As simple as ABC?

Running a business with booming demand (much of it funded through the public purse), and a big lead in market share and accessibility to consumers should be a license to print money.

That was certainly the logic behind the strong growth of stock market darling ABC Learning over the past few years down here in Australia. This firm modernised, aggregated and expanded a previously mum-and-dad (excuse the pun) business – childcare. They eventually ran more than 1200 childcare centres in Australia (upwards of 20% of the market), and another 800 or so in New Zealand, the US and the UK. Alas, it is has all gone very badly in the past 6 months or so for the firm and its founder. As of yesterday (November 6, 2008), they have gone into receivership (comparable to US-style Chapter 11).

So what went right and wrong?

In terms of the external environment in which this firm (let’s use Porter’s Five Forces) operated it looked like a great scenario:

– desperate buyers in the form of working parents often starved of local alternatives and increasingly subsidised by a complicit government

– low-paid employees with limited bargaining power

– a substantial first-mover advantage from securing properties in prime locations (creating a barrier to entry at the local level) and developing arrangements to supply services to corporate clients

– few relevant substitutes (stay-at-home parenting, nannies or grandparents)

– limited industry rivalry due to considerable market share advantage and the localised nature of competition.

So what wrong?

Here we see the issue of inadequate internal resources and capabilities. The systems and routines don’t appear to have been in place to adequately assess the merits of new properties and business lines (the firm had diversified into early primary education and also toys). General mangerial nous seems to have been scarce (it is a much bigger task running 1200 centres and 16000 employees than the 40 centres when the firm first went public). The financial management now looks incompetent (if not downright fraudulent). The international expansion was bold, but here also it may be that the firm underestimated the complexity of engaging in very different institutional environments, and mismanaged the huge financial risks of high borrowing in multiple currencies.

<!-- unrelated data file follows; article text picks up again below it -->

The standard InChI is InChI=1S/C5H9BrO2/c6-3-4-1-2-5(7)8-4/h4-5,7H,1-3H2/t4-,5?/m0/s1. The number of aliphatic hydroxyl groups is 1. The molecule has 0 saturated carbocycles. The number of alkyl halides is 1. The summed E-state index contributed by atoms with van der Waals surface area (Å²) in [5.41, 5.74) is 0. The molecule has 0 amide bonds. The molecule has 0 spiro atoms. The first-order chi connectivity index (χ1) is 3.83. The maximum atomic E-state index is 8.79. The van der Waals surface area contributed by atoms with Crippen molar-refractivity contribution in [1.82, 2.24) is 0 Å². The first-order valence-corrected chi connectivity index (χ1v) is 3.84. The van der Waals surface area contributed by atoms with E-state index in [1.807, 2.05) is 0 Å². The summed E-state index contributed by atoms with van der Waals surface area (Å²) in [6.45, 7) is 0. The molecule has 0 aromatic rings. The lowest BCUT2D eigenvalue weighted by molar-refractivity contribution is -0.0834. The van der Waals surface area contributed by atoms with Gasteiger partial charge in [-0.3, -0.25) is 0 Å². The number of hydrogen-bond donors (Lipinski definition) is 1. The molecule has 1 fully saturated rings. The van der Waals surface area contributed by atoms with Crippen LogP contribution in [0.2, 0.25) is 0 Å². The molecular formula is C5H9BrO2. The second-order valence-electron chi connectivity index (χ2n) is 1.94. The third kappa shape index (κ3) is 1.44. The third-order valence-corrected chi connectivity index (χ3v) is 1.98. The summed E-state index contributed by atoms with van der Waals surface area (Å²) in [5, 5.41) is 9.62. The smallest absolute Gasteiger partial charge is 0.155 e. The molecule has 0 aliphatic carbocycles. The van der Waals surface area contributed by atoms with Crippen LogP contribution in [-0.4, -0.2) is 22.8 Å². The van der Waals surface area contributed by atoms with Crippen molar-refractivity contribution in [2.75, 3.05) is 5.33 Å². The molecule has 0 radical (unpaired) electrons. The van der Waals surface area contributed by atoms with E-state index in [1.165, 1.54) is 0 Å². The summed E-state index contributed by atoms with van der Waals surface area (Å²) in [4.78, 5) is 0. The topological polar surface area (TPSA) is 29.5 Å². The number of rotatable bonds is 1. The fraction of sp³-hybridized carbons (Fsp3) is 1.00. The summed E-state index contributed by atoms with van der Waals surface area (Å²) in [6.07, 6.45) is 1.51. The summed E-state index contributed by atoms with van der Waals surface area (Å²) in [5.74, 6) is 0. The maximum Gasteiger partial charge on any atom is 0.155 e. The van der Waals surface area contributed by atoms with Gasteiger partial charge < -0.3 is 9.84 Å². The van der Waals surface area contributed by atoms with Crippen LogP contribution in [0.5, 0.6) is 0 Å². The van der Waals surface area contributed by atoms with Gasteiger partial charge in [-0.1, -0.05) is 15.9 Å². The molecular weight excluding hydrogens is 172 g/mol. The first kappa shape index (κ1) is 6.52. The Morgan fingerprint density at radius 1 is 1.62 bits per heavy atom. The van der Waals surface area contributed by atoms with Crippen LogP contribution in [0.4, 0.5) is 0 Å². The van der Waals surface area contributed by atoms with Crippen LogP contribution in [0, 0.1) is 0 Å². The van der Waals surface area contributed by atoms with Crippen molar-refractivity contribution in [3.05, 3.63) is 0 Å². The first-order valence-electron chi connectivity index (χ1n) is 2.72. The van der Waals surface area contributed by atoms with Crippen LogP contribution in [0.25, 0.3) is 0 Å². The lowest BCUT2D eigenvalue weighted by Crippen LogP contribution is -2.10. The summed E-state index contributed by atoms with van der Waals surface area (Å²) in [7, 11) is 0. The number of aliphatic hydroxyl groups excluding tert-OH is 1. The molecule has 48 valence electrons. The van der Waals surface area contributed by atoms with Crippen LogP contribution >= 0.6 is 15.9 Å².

All in all, it turns out babysitting ain’t as easy it looks.


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5 Responses to “As simple as ABC?”

  1. Steve Sammartino Says:

    Great blog post Andre. As a previous investor – it seems the macro environment factors you mentioned had me enamored while the micro managment issues I seemed to ignore. I guess the key investor lessons are two fold: be very suspicious of outragous growth of a relatively ‘young’ company, and be wary of debt based expansion.

    It so often seems that a well managed internal enviornment is far more important than ‘external advantages’….

    I wonder if Eddie is as Broke as he claims to be?

  2. Shaun Says:

    Clearly Mr. Groves didn’t take any of your strategic management classes André – basic resource-based theory! For the most part it seems that internal deficiencies were the case because the market is (was, pre-financial crisis) prime for this service. Could it also be a case of growing too quickly?

  3. charles Says:

    would it be a case of the sub-prime loan/ credit crunch whichever you like to call it. it happen as early as april 07 i think and since then, consumers would have experienced issues in repaying their loans. This might leads to the holding back of consumption and in this case, child-care learning centre. If people in the US and UK have difficult repaying their loans, sending their kids to childcare learning center would definitely be the least of their worries.

    I dont know if this would be the impact for ABC, but as i have seen for a company in SIngapore, they were forced into bankruptcy because of their failed foreign investments despite having well-performing business in Singapore.

  4. Shaun Says:

    André, you might be interested to know that my girlfriend Amanda only recently left ABC to work at Honeybees due to poor internal management (HR) – good timing too as a lot of her friends’ entitlements have been frozen! Anyhow, I was chatting to her yesterday and she said the pre-school service offered by ABC didn’t include any education that you would get at your traditional pre-school. Essentially all it was, was day care for children of a pre-school age. Seems a silly venture doesn’t it? Trying to diversify into a related, yet different market (almost education), yet not providing an educational service… No wonder it flunked!

  5. Andre Sammartino Says:

    That is interesting Shaun. Actually the education diversification I was talking about was in the US and UK. I was not aware of any Australian endeavours (Not to say there wasn’t any, only that, at the time, I had noted these elements of the overseas ventures to be considerably outside their core expertise).

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